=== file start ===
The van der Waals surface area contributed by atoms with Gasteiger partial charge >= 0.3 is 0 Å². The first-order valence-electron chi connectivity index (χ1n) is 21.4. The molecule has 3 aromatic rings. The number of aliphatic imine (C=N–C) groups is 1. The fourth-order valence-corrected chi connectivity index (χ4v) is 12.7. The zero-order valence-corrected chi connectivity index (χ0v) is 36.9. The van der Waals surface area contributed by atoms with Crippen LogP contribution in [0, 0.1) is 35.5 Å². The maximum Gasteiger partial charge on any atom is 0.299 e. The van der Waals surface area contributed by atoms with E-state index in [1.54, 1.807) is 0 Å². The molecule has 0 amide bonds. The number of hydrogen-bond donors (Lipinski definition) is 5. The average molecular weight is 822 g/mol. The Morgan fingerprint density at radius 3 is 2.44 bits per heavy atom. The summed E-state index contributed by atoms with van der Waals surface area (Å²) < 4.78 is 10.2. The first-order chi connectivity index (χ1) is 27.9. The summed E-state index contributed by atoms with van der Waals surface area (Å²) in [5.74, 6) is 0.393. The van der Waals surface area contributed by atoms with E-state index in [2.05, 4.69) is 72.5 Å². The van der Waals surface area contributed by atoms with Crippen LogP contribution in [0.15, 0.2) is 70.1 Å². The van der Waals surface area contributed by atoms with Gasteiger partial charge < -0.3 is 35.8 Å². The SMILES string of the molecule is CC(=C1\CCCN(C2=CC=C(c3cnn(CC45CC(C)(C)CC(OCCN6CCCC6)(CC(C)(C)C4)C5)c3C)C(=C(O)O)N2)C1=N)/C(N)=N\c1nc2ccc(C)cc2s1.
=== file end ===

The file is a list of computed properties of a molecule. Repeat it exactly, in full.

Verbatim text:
The van der Waals surface area contributed by atoms with Gasteiger partial charge >= 0.3 is 0 Å². The first-order valence-electron chi connectivity index (χ1n) is 21.4. The molecule has 3 aromatic rings. The number of aliphatic imine (C=N–C) groups is 1. The fourth-order valence-corrected chi connectivity index (χ4v) is 12.7. The zero-order valence-corrected chi connectivity index (χ0v) is 36.9. The van der Waals surface area contributed by atoms with Crippen LogP contribution in [0, 0.1) is 35.5 Å². The maximum Gasteiger partial charge on any atom is 0.299 e. The van der Waals surface area contributed by atoms with E-state index in [1.54, 1.807) is 0 Å². The molecule has 0 amide bonds. The number of hydrogen-bond donors (Lipinski definition) is 5. The average molecular weight is 822 g/mol. The Morgan fingerprint density at radius 3 is 2.44 bits per heavy atom. The summed E-state index contributed by atoms with van der Waals surface area (Å²) < 4.78 is 10.2. The first-order chi connectivity index (χ1) is 27.9. The summed E-state index contributed by atoms with van der Waals surface area (Å²) in [5.74, 6) is 0.393. The van der Waals surface area contributed by atoms with E-state index in [2.05, 4.69) is 72.5 Å². The van der Waals surface area contributed by atoms with Crippen LogP contribution in [0.15, 0.2) is 70.1 Å². The van der Waals surface area contributed by atoms with Gasteiger partial charge < -0.3 is 35.8 Å². The SMILES string of the molecule is CC(=C1\CCCN(C2=CC=C(c3cnn(CC45CC(C)(C)CC(OCCN6CCCC6)(CC(C)(C)C4)C5)c3C)C(=C(O)O)N2)C1=N)/C(N)=N\c1nc2ccc(C)cc2s1.